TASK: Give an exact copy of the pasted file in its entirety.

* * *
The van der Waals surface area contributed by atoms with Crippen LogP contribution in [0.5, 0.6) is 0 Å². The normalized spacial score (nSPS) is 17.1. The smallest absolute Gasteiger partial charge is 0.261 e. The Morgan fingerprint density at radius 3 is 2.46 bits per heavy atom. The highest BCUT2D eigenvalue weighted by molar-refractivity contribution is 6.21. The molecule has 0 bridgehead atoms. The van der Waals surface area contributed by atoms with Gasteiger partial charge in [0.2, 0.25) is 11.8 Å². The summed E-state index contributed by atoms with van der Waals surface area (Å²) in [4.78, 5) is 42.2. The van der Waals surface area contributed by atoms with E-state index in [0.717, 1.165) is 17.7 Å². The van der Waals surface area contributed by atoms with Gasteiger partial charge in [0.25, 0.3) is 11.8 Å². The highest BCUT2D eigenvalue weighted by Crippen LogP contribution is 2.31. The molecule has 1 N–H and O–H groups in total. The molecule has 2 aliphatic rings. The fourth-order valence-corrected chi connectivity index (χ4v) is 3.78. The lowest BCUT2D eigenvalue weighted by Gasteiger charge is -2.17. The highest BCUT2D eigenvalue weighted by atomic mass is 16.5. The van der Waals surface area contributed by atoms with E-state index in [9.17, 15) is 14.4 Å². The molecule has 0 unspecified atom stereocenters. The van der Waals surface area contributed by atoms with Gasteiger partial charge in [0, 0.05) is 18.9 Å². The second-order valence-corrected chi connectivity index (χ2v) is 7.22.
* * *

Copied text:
The van der Waals surface area contributed by atoms with Crippen LogP contribution in [0.5, 0.6) is 0 Å². The normalized spacial score (nSPS) is 17.1. The smallest absolute Gasteiger partial charge is 0.261 e. The Morgan fingerprint density at radius 3 is 2.46 bits per heavy atom. The highest BCUT2D eigenvalue weighted by molar-refractivity contribution is 6.21. The molecule has 0 bridgehead atoms. The van der Waals surface area contributed by atoms with Gasteiger partial charge in [0.2, 0.25) is 11.8 Å². The summed E-state index contributed by atoms with van der Waals surface area (Å²) in [4.78, 5) is 42.2. The van der Waals surface area contributed by atoms with E-state index in [0.717, 1.165) is 17.7 Å². The van der Waals surface area contributed by atoms with Gasteiger partial charge in [0.25, 0.3) is 11.8 Å². The highest BCUT2D eigenvalue weighted by Crippen LogP contribution is 2.31. The molecule has 1 N–H and O–H groups in total. The molecule has 2 aliphatic rings. The fourth-order valence-corrected chi connectivity index (χ4v) is 3.78. The lowest BCUT2D eigenvalue weighted by Gasteiger charge is -2.17. The highest BCUT2D eigenvalue weighted by atomic mass is 16.5. The van der Waals surface area contributed by atoms with E-state index in [9.17, 15) is 14.4 Å². The molecule has 0 unspecified atom stereocenters. The van der Waals surface area contributed by atoms with Gasteiger partial charge in [0, 0.05) is 18.9 Å². The second-order valence-corrected chi connectivity index (χ2v) is 7.22.